Framing the Abortion Debate - broader and deeper
I’ll have a little piece in the Seattle Times on Saturday morning, but wanted to elaborate a bit for those who are interested. Here are a few basic propositions that I think must govern the dialog on this subject.
I. Life in the womb is worth protecting because it is life and as such, is precious in God’s eyes. The Bible is offers many scriptures to indicate that we’re talking about more than just tissue here. And this life, since it is a small, frail, vulnerable life, needs our voice to protect it because it can’t protect itself. The political left has largely danced around this untidy reality, along with the untidy realities that abortion carries with it, at the very least, the risk of grave psychological and physical consequences. Again, the left conveniently avoids these realities in all their rhetoric.
II. Life outside the womb is equally precious, a fact that the religious right seems to ignore. You see, the statistical reality is that most babies which were at some point under consideration for abortion are born into situations that are stacked against them. Whether the issue is extreme poverty, addiction, promiscuity, or spousal abuse, the fact is that unwanted children who are brought into the world deserve the same protection, care, and compassion from the religious right once they are born as they received in the womb. To move from a somewhat intrusive politic which mandates birth, to a completely libertarian, Darwinian, ‘you’re now on your own’, ‘survival of the fittest’, policy once the child is born seems absurd.
III. The life of the mother is as precious as the life of the child. I’ve been a pastor long enough to hear the agonizing stories of women who have wrestled with the issue of abortion. Never yet have I spoken with one who took the issue lightly. When Troy Newman of Operation Rescue said this in response to the Supreme Court’s Ruling: “…We can do more than just put hurdles in front of women seeking abortions; we can put roadblocks in front of them”, I wanted to scream. His language precludes relationships, enflames rhetoric, and moves us further away from any constructive dialogue about the real issues. I just can’t see Jesus talking like that to an entire gender.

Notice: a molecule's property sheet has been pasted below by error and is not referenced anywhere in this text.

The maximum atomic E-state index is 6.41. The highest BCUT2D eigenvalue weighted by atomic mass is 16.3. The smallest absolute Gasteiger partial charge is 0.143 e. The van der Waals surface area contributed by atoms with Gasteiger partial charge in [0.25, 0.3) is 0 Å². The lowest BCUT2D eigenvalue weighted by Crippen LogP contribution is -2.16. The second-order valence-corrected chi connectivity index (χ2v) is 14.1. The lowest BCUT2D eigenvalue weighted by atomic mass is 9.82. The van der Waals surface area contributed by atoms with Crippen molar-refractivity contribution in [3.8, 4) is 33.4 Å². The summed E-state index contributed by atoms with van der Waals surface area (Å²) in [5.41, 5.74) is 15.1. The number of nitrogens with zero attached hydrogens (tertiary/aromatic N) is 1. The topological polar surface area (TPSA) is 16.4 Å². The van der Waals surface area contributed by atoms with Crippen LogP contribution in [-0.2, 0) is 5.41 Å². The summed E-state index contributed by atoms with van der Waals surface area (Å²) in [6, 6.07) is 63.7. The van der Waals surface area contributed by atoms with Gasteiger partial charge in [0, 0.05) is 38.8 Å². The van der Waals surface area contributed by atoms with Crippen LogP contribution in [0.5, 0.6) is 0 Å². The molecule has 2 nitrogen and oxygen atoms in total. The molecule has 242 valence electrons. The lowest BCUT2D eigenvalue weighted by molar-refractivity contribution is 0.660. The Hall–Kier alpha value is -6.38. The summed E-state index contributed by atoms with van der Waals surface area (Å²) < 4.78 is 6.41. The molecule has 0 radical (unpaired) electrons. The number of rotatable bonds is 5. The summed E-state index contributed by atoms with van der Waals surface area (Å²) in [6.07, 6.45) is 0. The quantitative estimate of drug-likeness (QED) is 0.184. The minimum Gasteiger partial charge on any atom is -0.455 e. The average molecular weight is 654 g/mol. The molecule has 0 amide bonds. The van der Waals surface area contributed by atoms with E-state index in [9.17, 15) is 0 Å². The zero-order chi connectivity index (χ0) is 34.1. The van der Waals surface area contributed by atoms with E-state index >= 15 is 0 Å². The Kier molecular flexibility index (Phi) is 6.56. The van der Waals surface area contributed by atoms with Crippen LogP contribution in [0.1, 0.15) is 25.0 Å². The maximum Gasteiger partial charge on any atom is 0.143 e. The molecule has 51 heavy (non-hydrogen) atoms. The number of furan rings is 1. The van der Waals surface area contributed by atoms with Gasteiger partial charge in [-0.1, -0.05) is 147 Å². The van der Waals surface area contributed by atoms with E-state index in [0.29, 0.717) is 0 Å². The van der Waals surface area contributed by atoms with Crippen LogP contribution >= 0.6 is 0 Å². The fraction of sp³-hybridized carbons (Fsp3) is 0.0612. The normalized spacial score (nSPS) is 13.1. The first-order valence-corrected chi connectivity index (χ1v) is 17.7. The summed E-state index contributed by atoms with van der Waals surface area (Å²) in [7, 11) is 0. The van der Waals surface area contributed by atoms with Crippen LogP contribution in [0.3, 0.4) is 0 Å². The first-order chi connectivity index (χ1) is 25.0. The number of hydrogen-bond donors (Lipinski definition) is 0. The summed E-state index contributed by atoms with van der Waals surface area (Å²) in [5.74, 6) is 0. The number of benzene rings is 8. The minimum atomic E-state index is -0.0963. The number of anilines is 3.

IV. The real conversation should view abortion as the symptom of a larger set of cultural pathologies, and both left and right, all of us really, find ourselves complicit with these diseases. Our greed and consumerism is driving people to overwork and overspend, which is leading to stresses in the home and the loss of civic community (people are still Bowling Alone). When this isolation is blended with a recreational sexual ethic, the loss of covenant commitments, and an over sexualized culture, it’s not hard to understand how abortion comes into play. Throw in a culture of fear and violence as seen in our propensity to silence and censure those who disagree with us, and we can see how the problem grows. Unless there’s a conversation centered around these root issues I fear that court mandates of any perceived magnitude (and this recent ruling was small indeed) will be nothing more than an escape valve to avoid the harder conversations. But once these harder conversations begin, I pray that we’ll work together all of us, to envision a different kind of country – a country where the highest good is the common good, and where care for one another and a strong ethic that ties sexual expressions to committed relationships will grow in the soil of healthy families and strong communities. Working together towards such common goals would perhaps open up room for more civil dialog on the particulars of how to protect the dignity and life of both the mother and the infant, and new solutions would no doubt emerge.